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Why Do Cats Bring You Dead Animals? What Does It Mean?

Why Do Cats Bring You Dead Animals? What Does It Mean?

No matter where you live, whether you have a house or an apartment, or if you are allowed to own a pet or not, we can clearly see everyone around craving the need to have a cat at home. This increase in the number of people wanting to own a cat has always been there but has increased due to the pandemic, which you will understand if you know the benefits of having a pet. But why does my cat bring dead animals to me? Each cat owner has probably thought about this concern after witnessing this happen multiple times.

In short, it happens because they think that we don’t know how to hunt. Additionally, although domesticated, their instincts for hunting are still intact. When they bring us dead animals, it just means that they care for us and are treating us as a part of their family.

When you ask people why they like cats, they always agree on two things: cats are low-maintenance pets, and they do not require too much attention. Even though their methods to show affection are not conventional, there is no doubt in our minds that they mean well. Follow along with this article to understand this cat behavior better and see what we can do to avoid it.

Why Do They Do It?

Before cats were domesticated, they had to use their skills to get food. This meant that they needed to be proficient at catching prey, or they would not be able to survive. Nowadays, this “survival” activity is no longer needed as we provide them with all the food they need. So why do they do it? The following sections will describe the reasons behind it.

Instinct For Hunting

A cat’s natural instinct is to hunt, and it is without a doubt that they are extremely skilled at it. How could they not? In the course of thousands of years, their sight, smell, agility, and reflexes have all evolved to be great at it. Moreover, they are experts at hunting and stalking prey. This behavior is not lost, even though they are domesticated.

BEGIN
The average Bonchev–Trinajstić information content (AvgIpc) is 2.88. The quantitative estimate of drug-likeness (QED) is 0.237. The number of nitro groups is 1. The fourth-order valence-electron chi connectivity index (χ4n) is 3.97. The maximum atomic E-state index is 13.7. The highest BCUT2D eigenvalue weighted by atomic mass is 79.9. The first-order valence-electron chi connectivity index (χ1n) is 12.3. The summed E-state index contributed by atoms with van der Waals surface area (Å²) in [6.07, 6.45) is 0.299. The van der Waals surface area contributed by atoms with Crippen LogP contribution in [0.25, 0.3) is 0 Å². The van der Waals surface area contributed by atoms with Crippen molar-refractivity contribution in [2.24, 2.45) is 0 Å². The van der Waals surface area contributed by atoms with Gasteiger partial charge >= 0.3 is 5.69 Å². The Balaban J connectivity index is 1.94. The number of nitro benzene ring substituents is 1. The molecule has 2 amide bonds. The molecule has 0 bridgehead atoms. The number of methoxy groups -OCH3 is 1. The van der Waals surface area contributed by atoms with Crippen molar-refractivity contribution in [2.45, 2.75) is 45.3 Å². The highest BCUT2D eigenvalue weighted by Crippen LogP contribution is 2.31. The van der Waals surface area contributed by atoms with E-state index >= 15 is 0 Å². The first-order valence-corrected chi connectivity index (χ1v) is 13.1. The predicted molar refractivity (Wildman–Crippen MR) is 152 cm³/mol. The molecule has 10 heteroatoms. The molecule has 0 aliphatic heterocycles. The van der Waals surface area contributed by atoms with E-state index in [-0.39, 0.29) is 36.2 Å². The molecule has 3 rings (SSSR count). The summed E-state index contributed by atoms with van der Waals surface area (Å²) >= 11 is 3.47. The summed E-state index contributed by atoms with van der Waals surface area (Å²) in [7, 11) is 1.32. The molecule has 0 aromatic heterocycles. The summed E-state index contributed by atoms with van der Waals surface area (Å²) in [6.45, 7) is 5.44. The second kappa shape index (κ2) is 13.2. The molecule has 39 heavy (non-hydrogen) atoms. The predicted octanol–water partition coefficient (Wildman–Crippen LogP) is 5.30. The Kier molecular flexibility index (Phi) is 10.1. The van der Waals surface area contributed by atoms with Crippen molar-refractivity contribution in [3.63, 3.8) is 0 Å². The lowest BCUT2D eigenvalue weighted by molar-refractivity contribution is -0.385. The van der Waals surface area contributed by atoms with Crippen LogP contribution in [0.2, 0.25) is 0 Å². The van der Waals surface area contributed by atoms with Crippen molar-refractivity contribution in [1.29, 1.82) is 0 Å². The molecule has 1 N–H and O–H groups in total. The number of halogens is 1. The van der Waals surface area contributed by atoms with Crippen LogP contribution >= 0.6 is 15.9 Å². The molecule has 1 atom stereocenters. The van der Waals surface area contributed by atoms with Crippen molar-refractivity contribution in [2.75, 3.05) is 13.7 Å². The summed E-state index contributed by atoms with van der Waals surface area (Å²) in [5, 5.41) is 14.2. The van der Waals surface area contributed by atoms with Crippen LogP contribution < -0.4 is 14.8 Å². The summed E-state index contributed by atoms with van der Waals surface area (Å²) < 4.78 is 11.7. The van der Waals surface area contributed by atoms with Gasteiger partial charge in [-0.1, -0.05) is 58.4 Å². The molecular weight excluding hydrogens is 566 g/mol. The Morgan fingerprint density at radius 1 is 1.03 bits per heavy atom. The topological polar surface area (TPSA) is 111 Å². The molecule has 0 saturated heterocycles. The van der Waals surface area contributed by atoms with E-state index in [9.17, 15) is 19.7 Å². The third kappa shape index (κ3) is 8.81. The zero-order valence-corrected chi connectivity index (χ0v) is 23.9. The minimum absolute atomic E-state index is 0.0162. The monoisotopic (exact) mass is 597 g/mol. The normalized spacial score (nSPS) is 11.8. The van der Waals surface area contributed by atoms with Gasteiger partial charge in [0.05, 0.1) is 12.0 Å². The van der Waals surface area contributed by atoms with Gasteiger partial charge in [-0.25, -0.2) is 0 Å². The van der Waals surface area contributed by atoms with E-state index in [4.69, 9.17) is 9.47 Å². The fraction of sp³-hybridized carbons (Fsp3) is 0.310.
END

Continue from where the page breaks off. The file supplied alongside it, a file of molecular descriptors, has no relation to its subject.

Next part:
It is not an uncommon sight to have cats showing off their kills at home. Generally speaking, they do this as a sign of appreciation. They are wanting to give back something in exchange for the food we provide them. When they do this, it just means that they have welcomed us as part of their tribe.

Playing May Be Their Motivation


In spite of the fact that domestic cats do not depend on catching their food for survival, they are sometimes drawn to the hunt and chase for entertainment. In domesticated or indoor cats, this hunting mode is no longer a survival strategy but one of pleasure.

For outdoor cats, this is manifested by them bringing us their kill. Indoor cats, however, experience it in a different way. For indoor cats, their “kills” are their toys. If your cat has ever brought you their toys or some trash, this is their way of presenting their “hunted” prey to you.

Some cats need to be constantly stimulated to avoid them getting bored. While others are looking for a way to release built-up energy, and for this reason, they hunt. Nevertheless, it is obvious that they love hunting. Research shows that the pleasure receptors in a cat’s brain are activated when it is able to hunt. In the end, they are just trying to have fun.

They Believe We Don’t Know How To Hunt.

As much as they love us, cats perceive us as incompetent, especially in hunting. They believe, if left alone, we would not be able to feed ourselves. Because they see us as part of their family, they treat us as they would their young. For this reason, they bring us their prey. If the animal is dead, they could be teaching us how to identify species that we can hunt. In contrast, if they are alive, they are wanting us to learn how to catch and kill them.